Customer data platforms rise to the challenge of cybercrime

Understanding customer needs has been a challenge for businesses since the dawn of commerce. The Covid restrictions, at least, made their growing desire for digital transactions evident. But this shift means companies now need to replace existing customer relationship management software with something that can handle multi-channel online interactions.

Many companies have chosen to replace or supplement their existing systems with customer data platforms, which allow them to automatically collect data from any “touch point” – including social media, websites of the company, e-mails and SMS.

This has led to the rise of platforms such as Twilio Segment, which is now used by over 20,000 companies including Levi’s, IBM and Fox.

These platforms, which provide businesses with a single repository of customer data, use artificial intelligence and data analytics to help businesses understand their customers, acquire new ones, and conduct personalized marketing.

Technology can also make it easier to manage customer data and privacy preferences.

Sheryl Kingstone © Eric Baumann

“If you know where. . . [customer] data is you’re ahead of a lot of companies,” says Sheryl Kingstone, research director specializing in customer experience at consultancy 451 Research. “Many companies don’t even know where all their customer data is.”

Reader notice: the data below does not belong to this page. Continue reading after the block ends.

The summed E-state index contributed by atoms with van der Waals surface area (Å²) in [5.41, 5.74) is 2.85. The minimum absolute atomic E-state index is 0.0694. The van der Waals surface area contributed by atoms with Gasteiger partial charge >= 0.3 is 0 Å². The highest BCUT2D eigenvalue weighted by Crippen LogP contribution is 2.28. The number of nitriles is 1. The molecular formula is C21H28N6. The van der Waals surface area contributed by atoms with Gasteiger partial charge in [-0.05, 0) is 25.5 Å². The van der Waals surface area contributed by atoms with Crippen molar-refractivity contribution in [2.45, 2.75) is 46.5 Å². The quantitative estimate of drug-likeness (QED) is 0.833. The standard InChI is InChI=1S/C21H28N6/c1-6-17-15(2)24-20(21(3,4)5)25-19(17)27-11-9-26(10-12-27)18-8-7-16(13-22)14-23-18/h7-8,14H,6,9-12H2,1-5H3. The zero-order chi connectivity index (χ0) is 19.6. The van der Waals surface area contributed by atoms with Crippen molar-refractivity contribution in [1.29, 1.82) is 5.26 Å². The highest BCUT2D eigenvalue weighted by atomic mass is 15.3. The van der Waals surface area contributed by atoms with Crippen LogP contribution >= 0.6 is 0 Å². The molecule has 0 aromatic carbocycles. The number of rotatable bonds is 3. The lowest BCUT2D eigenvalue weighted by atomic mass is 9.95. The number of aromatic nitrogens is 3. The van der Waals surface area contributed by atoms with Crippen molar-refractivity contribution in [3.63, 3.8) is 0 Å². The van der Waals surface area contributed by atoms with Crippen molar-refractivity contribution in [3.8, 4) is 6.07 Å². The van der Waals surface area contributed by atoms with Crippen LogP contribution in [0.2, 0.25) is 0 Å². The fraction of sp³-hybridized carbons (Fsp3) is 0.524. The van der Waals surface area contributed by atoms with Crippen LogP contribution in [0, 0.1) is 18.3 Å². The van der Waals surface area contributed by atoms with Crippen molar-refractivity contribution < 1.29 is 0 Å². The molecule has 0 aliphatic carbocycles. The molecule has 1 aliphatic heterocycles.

But the consolidation of data – including names, addresses, financials and contact details – creates a tempting target for hackers.

“If you put all your data in one place, it becomes a very lucrative target for cybercriminals, for economic disruption or theft for monetization,” says Duncan Brown, vice president of enterprise research, Europe , at the research company IDC. “[Customer data platforms] are essentially databases.

Security threats can include “phishing” – where cybercriminals pose as legitimate organizations to trick consumers into divulging passwords and payment details – and “ransomware” attacks, which involve the use of “malware” to encrypt the data, then ransom the owners of the data. .

Ransomware is now increasingly used against retailers, according to research by software company Sophos.

Even if the information on a customer data platform is anonymized, it may not be secure. Skilled cybercriminals may be able to piece together connections within large amounts of anonymized data – for example, using zip codes, medical and financial records and voting preferences – to “re-identify” an individual or, cut it down to about five people, Marron warns.

However, companies using customer data platforms say they are strengthening, rather than weakening, their cybersecurity.

Gap, the US clothing retailer, says it uses an unnamed data platform as a “central repository of business data”, for marketing, demand forecasting and to make its supply chain more efficient.

A company spokeswoman explains that it uses “access management” – a technology that restricts access to a computer system – as well as encryption and anonymized data to protect its platform from cyber threats, reducing overall cybersecurity risks.

Pedestrians walk past the closed GAP lighthouse in San Francisco
© Justin Sullivan/Getty Images